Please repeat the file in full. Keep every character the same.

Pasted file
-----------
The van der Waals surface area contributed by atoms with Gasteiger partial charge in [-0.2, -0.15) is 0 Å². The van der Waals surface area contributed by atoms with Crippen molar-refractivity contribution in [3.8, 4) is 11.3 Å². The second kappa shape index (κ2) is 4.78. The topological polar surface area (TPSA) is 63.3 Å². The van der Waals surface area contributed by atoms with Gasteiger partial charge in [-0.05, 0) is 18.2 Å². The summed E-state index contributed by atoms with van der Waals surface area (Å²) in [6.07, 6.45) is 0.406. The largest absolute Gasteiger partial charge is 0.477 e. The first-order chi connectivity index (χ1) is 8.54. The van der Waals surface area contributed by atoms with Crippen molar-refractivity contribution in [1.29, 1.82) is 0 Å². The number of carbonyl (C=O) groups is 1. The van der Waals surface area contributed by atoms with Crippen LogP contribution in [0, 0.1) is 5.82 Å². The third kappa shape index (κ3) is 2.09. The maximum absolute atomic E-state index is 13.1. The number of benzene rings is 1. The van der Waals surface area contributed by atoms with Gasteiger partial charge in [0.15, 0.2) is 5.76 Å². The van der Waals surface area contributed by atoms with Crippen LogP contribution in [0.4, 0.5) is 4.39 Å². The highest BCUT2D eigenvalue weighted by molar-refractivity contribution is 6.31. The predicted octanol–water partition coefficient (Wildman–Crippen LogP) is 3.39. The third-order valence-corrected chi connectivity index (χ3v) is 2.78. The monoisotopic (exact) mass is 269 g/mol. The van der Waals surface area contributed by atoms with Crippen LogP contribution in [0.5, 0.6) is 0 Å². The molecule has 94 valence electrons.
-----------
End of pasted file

The van der Waals surface area contributed by atoms with Gasteiger partial charge in [-0.2, -0.15) is 0 Å². The van der Waals surface area contributed by atoms with Crippen molar-refractivity contribution in [3.8, 4) is 11.3 Å². The second kappa shape index (κ2) is 4.78. The topological polar surface area (TPSA) is 63.3 Å². The van der Waals surface area contributed by atoms with Gasteiger partial charge in [-0.05, 0) is 18.2 Å². The summed E-state index contributed by atoms with van der Waals surface area (Å²) in [6.07, 6.45) is 0.406. The largest absolute Gasteiger partial charge is 0.477 e. The first-order chi connectivity index (χ1) is 8.54. The van der Waals surface area contributed by atoms with Crippen molar-refractivity contribution in [1.29, 1.82) is 0 Å². The number of carbonyl (C=O) groups is 1. The van der Waals surface area contributed by atoms with Crippen LogP contribution in [0, 0.1) is 5.82 Å². The third kappa shape index (κ3) is 2.09. The maximum absolute atomic E-state index is 13.1. The number of benzene rings is 1. The van der Waals surface area contributed by atoms with Gasteiger partial charge in [0.15, 0.2) is 5.76 Å². The van der Waals surface area contributed by atoms with Crippen LogP contribution in [0.4, 0.5) is 4.39 Å². The highest BCUT2D eigenvalue weighted by molar-refractivity contribution is 6.31. The predicted octanol–water partition coefficient (Wildman–Crippen LogP) is 3.39. The third-order valence-corrected chi connectivity index (χ3v) is 2.78. The monoisotopic (exact) mass is 269 g/mol. The van der Waals surface area contributed by atoms with Crippen LogP contribution in [0.5, 0.6) is 0 Å². The molecule has 94 valence electrons.